Health Update (After l0oking at my entry from 11/16/2016)

This one is somewhat appropriate, as I’m fumbling around trying to burn some time waiting to go get four MRIs.

Things were really going awry while I was on travel recently. Some of it might have been the result of the fall off of the bench at the train station, but it there’s also a chance it could be unknown MS progression.

The prescribing information from my disease-modifying therapy used to recommend MRIs every six months with and without contrast. When I was diagnosed, and for several years after, I really did not deal well with venous puncture. I’m okay, for the most part, with an injection. Hit a vein, I’m gonna puke, pass out, or both.

Obviously, with the switch to Tysabri, and the much more-frequent blood tests, the venous puncture doesn’t bother much.

I started on the Tysabri in the middle of 2015. While the dosing is now dosing is now down to every six weeks.

I do have some mild jitters going into the MRI tube. Ostensibly, the reason my neurologist started putting me on Valium for the MRIs was the bad reaction I’d have to the contrast injection.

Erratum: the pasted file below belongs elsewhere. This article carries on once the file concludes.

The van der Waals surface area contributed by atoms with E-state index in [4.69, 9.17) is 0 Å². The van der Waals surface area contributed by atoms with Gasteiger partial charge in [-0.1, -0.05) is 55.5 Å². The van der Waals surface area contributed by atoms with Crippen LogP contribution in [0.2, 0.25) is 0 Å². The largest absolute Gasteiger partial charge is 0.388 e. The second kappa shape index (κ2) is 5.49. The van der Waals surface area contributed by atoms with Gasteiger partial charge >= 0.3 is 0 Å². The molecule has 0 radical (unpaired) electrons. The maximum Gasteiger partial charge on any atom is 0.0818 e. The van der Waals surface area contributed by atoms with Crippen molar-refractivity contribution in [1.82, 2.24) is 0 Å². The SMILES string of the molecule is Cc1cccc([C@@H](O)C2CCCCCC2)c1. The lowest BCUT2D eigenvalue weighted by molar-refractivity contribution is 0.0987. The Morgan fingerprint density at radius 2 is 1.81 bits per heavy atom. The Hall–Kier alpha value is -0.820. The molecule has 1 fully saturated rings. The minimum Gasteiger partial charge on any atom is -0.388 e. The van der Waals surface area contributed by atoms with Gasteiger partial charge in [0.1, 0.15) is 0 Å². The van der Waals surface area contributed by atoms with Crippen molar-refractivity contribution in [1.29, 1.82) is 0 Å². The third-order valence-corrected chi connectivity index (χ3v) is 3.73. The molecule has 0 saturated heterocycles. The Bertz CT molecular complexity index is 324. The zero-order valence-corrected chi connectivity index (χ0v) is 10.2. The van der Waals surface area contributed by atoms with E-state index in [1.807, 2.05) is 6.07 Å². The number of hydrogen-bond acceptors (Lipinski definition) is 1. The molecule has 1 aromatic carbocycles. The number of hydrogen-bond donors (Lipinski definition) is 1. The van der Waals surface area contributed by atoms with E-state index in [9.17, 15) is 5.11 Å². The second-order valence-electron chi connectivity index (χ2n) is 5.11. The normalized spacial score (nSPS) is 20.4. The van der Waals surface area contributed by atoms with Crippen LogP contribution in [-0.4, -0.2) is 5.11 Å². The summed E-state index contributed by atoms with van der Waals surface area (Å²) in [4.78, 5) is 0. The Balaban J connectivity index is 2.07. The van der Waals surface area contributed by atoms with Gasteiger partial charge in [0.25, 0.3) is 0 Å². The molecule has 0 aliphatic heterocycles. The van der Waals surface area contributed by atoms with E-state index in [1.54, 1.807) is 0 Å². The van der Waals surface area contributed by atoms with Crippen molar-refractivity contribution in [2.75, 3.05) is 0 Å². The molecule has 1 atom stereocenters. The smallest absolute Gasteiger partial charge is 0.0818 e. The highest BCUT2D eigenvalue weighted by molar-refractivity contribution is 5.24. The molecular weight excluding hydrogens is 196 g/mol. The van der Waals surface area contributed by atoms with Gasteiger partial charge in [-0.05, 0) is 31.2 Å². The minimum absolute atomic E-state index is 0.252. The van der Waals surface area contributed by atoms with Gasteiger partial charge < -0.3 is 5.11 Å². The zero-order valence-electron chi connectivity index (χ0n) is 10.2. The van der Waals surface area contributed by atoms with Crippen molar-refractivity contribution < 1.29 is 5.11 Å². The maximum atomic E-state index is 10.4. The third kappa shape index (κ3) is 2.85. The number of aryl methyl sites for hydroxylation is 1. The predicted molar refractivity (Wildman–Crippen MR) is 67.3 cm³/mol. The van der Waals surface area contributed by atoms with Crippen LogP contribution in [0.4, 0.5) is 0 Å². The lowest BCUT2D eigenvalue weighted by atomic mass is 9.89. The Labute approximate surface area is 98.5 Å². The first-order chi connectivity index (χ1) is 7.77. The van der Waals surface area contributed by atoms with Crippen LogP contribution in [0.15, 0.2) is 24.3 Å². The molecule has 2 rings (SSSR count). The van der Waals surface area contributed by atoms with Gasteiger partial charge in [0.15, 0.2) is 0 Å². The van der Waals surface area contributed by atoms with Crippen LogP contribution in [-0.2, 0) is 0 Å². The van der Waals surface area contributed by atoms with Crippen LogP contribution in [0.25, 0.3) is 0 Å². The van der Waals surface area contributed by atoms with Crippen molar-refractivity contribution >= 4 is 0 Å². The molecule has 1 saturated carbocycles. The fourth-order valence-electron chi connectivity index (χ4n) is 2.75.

Today, it’ll be four scans without sleepy pills.

I’m hoping that the MRIs don’t show any MS-related damage/disease progression.

But if I do, I don’t care. That’s part of the mental health work I’ve been doing.

I really can’t explain how much better in whole I am.

Moving everything into one medical group has really positively-affected my condition. Even earlier today, after getting probably the fourth use-this-new-patient-portal in five years from another specialist, I asked my PCP whether I should go ahead and move that treatment to Georgetown, too.

But back to the topic, in many areas I’m much better than I have been. But there’s things where I can’t perform. Some of that might be aging, but probably most of it is due to the MS.

Thankfully, maybe most importantly, I did get a clean bill of health in May for the condition that saw my dad during surgery to treat.

But I’ll keep doing what I’m doing, professionally, until it goes away, or I physically can’t do it anymore.

The pandemic has actually been a positive in showing that remote work isn’t just screwing off. I don’t miss being in a cube farm.

Cubicles are bad for your health.